'Zelda: Breath of the Wild' Rist Peninsula: The real inspiration for the spiral landmass

Nintendo/Wikimedia Commons

Legend of Zelda: Breath of the Wild has an overwhelmingly huge map full of fantastical vistas that seem like they'd pale in comparison to what the real world has to offer, right? As it turns out, you can actually visit a place eerily similar to one of Breath of the Wild's strangest locales — Rist Peninsula — in real life.

Rist Peninsula (left) compared to Robert Smithson's 'Spiral Jetty' (right)Source: Mic
Rist Peninsula (left) compared to Robert Smithson's 'Spiral Jetty' (right)  Mic

The real-world equivalent of Rist Peninsula — a strange, swirly bit of land that exists without any kind of rational explanation — is Spiral Jetty, a similarly bizarre peninsula on the coast of the Great Salt Lake in Utah.

There's no shrine in the middle of 'Spiral Jetty,' but it's still pretty awesome.Source: Wikimedia Commons
There's no shrine in the middle of 'Spiral Jetty,' but it's still pretty awesome.  Wikimedia Commons

So, what the heck is that giant spiral rock structure doing in the middle of nowhere?

It's actually a piece of art constructed in 1970 by Robert Smithson, an artist most well-known for his "earthworks," a term used to describe sculptures that use rock and the earth itself as its medium. This one, called Spiral Jetty, is 1,500 feet long and 15 feet wide — meaning you can actually walk on it, just like Link does in Breath of the Wild. That is, if you happen to visit at a time when Spiral Jetty is visible. Because it's just a piece of land in the real world, sometimes Spiral Jetty is easily accessible, but other times it's completely swallowed up by the lake.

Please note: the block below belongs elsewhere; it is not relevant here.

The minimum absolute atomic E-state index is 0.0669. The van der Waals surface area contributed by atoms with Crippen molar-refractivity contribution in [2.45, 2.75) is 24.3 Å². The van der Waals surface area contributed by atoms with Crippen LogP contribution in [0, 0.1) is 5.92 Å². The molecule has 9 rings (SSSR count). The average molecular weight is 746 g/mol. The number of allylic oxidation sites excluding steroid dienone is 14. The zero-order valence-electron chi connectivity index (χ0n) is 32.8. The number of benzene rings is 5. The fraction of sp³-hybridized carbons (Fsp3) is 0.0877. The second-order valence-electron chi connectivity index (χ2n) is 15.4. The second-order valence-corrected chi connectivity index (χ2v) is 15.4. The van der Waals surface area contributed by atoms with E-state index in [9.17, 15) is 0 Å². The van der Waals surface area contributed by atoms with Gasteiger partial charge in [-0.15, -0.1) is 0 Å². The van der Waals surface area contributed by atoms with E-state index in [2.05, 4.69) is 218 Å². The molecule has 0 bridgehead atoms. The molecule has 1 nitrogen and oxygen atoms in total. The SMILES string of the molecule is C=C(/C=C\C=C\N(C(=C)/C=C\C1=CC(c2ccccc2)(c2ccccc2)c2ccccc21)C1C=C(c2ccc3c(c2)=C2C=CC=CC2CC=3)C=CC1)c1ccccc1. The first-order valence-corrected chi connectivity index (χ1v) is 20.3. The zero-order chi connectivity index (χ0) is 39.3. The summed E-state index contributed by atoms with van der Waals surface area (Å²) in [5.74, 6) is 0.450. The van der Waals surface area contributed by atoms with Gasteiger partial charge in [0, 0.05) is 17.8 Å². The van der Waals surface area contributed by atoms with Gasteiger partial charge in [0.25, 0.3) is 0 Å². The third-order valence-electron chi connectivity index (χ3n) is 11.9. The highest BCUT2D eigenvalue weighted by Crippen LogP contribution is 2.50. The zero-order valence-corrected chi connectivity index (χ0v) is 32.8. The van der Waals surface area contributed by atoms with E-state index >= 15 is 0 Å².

If you visit 'Spiral Jetty,' don't forget to strike a pose.Source: Nintendo
If you visit 'Spiral Jetty,' don't forget to strike a pose.  Nintendo

The cool thing about the visual similarities between the two swirly structures — whether intentional on Nintendo's part or not — is that Breath of the Wild and Spiral Jetty have a lot of thematic crossovers too. One of the main themes in Smithson's work is entropy, the idea that things naturally degrade over time as they interact with the world around them. His earthworks exist within the natural processes of nature, meaning that Spiral Jetty might look completely different now than it will in 10 years.

Similarly, the landscape of Breath of the Wild is intrinsically linked to the in-game events of the past. Between the bombed-out castles and remnants of busted Guardians that pepper the map, Breath of the Wild presents a world that's dripping in history and reminds you of the passage of time at every turn.

If you plan on making a trip to see Spiral Jetty yourself, make sure you bring a portable charger for the car ride out from Salt Lake City. It'll take about two and a half hours to drive there, so your Switch probably won't survive the trip without a little extra juice — but that's a small price to pay for an adventure like that.

More Legend of Zelda: Breath of the Wild tips, tricks and guides

Find out all there is to know about Zelda: Breath of the Wild, including what to expect from the Wii U version, how to preserve your items, how to beat bosses like the Stone Talus and Lynel, the best recipes for Link and how to take on the game's shrines. You'll also want to find out where all the great fairies in the game and how to use amiibo with your version of Zelda.